There are islands that seem to serve as bridges between Latin America and the Caribbean, like Cuba, Puerto Rico, and the Dominican Republic, and there are others that, although they are neighbors, are worlds apart in terms of culture and language.
Take Guyana and Venezuela, for instance, neighboring countries on the continent of South America. Guyana’s official language is English, and it identifies, while not an island, with the Caribbean in many ways including of culture, food, and music. Venezuela’s official language is Spanish, and is considered a Latin American country. Just 7 miles off of Venezuela’s coast, is Trinidad and Tobago, very much an English speaking country.
Much of the differences in languages can be attributed to colonialism, but with those institutions barely hanging on to a few territories in the region, and the ease with which we island hop and interact globally, why don’t more people from Caribbean countries speak Spanish?
I took Spanish for many years here in the United States, through college, and now that I am planning to work in immigration, I am working to become a fluent speaker. Like most people who have learned Spanish in a formal classroom setting, I can read it, and if someone is speaking to me, I know what they are saying, but my first inclination is to translate it in my mind, and answer in English.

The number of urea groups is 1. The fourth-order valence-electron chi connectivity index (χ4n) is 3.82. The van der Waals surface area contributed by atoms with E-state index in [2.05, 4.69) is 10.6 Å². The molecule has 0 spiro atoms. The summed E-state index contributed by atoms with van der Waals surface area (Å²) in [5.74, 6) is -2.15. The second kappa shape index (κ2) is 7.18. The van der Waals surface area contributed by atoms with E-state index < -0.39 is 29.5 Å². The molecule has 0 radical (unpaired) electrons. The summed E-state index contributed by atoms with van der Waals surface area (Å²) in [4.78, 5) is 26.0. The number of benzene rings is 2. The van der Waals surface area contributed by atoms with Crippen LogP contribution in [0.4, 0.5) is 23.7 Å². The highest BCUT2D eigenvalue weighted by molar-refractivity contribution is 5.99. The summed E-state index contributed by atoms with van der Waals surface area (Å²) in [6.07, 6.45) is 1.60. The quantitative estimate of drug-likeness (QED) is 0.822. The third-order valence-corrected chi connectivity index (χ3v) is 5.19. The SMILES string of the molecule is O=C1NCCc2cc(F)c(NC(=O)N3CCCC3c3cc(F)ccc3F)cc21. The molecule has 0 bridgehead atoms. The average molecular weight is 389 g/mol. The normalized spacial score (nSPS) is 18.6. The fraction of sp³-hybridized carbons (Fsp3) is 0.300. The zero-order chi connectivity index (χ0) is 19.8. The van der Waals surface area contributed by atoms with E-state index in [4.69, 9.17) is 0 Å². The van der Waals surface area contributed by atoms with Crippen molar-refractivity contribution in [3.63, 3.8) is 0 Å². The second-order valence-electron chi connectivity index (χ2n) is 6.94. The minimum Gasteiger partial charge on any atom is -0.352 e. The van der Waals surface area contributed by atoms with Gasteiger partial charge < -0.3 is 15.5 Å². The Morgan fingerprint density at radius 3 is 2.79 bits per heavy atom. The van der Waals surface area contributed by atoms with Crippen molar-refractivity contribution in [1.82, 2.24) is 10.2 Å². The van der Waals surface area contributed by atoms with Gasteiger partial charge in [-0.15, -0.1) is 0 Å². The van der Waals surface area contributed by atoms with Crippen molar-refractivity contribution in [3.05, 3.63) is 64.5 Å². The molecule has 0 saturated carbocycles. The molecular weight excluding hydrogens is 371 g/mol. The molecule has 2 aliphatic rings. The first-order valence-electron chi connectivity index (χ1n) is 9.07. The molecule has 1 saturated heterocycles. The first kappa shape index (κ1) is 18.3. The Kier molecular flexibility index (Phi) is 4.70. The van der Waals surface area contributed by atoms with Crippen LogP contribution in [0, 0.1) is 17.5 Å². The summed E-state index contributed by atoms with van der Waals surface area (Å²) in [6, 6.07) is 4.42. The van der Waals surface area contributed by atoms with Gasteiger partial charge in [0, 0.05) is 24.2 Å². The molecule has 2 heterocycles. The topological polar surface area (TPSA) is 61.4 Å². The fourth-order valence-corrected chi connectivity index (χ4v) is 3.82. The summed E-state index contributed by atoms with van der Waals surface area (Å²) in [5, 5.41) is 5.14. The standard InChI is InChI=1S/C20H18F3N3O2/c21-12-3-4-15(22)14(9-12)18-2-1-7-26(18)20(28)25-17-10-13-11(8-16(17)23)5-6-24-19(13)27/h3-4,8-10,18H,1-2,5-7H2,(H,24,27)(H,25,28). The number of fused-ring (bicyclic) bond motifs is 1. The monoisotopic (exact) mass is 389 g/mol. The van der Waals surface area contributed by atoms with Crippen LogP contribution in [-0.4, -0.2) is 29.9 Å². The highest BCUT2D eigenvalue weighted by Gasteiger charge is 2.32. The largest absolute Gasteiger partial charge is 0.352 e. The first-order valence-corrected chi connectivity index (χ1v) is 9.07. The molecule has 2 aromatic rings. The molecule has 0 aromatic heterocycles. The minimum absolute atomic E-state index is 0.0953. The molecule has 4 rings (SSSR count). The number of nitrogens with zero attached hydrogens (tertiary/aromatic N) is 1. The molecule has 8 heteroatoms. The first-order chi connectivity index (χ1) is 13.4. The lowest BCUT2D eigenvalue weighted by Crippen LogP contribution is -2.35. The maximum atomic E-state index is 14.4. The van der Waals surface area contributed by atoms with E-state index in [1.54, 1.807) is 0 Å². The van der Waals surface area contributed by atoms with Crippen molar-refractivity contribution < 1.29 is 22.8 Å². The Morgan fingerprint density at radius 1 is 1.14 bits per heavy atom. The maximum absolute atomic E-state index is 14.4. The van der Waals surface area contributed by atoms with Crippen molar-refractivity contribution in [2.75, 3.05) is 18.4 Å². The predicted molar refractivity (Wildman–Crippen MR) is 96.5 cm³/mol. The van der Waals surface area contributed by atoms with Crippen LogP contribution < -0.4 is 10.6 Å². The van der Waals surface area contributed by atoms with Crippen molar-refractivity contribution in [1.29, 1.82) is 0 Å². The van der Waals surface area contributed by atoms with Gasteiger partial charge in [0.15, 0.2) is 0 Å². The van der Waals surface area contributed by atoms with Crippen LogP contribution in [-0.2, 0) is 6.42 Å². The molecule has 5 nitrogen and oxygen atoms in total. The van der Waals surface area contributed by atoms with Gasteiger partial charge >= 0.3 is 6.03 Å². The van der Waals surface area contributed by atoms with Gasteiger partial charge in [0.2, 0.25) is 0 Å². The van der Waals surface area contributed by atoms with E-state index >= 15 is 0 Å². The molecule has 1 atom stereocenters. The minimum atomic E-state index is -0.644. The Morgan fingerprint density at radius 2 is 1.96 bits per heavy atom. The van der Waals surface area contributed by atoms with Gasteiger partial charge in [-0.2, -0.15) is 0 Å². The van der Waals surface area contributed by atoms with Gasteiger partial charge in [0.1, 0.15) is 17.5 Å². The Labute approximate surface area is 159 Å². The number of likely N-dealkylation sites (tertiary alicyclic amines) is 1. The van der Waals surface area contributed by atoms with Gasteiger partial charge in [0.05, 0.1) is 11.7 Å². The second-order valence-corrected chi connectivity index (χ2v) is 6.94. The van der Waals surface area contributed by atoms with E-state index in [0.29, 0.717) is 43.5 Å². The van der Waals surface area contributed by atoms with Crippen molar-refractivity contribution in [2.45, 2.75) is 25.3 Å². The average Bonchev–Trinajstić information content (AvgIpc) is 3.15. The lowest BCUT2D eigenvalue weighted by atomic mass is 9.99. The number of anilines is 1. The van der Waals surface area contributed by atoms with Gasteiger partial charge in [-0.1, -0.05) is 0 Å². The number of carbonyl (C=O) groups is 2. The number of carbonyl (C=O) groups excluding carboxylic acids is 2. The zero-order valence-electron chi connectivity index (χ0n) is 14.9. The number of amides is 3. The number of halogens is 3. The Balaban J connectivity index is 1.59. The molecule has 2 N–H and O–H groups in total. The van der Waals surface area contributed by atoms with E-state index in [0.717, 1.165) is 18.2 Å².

Around here, we tend to learn things together as much as possible, so we all have accounts set up through Rosetta Stone. The kids were very excited (and competitive) when it came to doing the lessons, but eventually the excitement waned and I had to find something to get them motivated again. Kids love things that they can’t have. I’m not sure what that’s about – seems like it is just in their nature. Knowing that, I bought a bunch of books by authors that they like… in Spanish. They were so excited and were ready to jump into their Spanish lessons again. They went through the books looking for any and every word they could recognize. Click on the links to check out books that you can consider for your little ones, and yourself, as you work on living a bilingual life (don’t forget French and Portuguese as options).
If you have had success using other techniques to get your kids excited about learning a new language or have books to suggest, please share in the comments.
FYI – SocaMom.com and ModernMami.com have teamed up to bring you a new facebook group “Parenting Multicultural, Caribbean, and Latino Children” – click on the link and join us – https://www.facebook.com/groups/644096702352266/!